Modular fee structure
The complexity of TVM-compatible networks dictates the implementation of a sophisticated system of network fees that ensures the fair compensation of validation costs. The other side of the coin is that the asynchrony and heterogeneity realized with the help of TVM eliminate the necessity of regulating the demand on computation resources (validator services) by screwing up the network fees. The fee structure in Everscale and Venom is the following:
- Forwarding fee: every message (internal/external, inbounding/outbounding) is subject to this fee. It is calculated according to message size and, depending on the message type, it can be further divided and transferred to the validators as compensation for their work or it can be used as a constituent in total action fee calculations;
- Storage fee: every second of storing each bit of data in a smart-contract is subject to this fee. This fee allows preserving the state compact, by wiping smart contracts that have less than -0.1 EVER on their balance. Pruned contracts can still be restored by re-deployment;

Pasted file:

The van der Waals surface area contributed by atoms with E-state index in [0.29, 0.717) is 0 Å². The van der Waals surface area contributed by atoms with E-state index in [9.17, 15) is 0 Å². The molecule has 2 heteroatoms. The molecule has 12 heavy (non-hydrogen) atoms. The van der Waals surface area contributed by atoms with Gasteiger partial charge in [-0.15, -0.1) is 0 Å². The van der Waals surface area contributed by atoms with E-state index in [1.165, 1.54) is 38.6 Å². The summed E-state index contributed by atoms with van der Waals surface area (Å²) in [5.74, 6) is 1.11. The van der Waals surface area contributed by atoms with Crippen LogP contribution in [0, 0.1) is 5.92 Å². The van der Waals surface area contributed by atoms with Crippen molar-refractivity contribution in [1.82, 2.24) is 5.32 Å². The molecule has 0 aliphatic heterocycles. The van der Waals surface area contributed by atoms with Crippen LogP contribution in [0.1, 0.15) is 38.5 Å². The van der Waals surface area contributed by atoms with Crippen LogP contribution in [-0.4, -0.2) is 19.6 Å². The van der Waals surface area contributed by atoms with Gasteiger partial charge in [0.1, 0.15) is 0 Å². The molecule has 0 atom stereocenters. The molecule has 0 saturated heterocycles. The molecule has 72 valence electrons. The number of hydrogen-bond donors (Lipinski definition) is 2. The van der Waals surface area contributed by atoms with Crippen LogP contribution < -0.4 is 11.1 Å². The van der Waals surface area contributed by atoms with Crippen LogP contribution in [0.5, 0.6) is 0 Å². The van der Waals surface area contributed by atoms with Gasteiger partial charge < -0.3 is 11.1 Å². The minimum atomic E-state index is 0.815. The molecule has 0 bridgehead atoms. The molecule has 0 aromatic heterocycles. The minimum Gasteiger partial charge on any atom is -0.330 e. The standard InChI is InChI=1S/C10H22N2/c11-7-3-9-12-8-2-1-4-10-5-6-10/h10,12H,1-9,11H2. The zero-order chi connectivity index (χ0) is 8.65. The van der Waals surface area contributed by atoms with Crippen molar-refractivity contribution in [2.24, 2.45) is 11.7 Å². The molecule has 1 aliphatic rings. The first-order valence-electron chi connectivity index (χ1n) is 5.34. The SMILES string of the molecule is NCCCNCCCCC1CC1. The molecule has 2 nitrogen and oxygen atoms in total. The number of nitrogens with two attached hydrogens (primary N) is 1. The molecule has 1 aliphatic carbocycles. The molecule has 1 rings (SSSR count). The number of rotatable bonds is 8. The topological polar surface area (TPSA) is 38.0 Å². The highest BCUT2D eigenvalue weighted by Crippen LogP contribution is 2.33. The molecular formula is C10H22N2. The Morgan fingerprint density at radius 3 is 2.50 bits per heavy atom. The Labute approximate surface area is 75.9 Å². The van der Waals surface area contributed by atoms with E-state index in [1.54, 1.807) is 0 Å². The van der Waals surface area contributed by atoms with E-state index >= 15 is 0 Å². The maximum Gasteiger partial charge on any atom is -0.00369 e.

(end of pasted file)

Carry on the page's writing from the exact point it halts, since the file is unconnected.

- A compute fee is taken if smart-contract execution commits the work of TVM;
- Total action fee: this fee is calculated for every message sent as a result of smart-contract execution. This is equal to zero if no outbounding message is sent.
How is TVM different from other blockchain virtual machines?
Let us discuss why anyone would need a new virtual machine and whether it can have advantages over the first introduced — Ethereum Virtual Machine (EVM). Indeed, EVM made Ethereum the first distributed network running on smart contracts. It was a major breakthrough back in 2015, but as years passed, more and more obstacles arose that impeded Ethereum’s functionality.
One major vulnerability of the Ethereum Virtual Machine is that it cannot operate data in a concurrent manner. Every transaction is executed on the already existing data and the awaited result is well-known. For transactions compliant with the protocol rules, there is no possibility that they can unexpectedly fail due to a lack of a necessary piece of data. On paper, this is a solid approach to data orchestration, but it leads to scalability problems.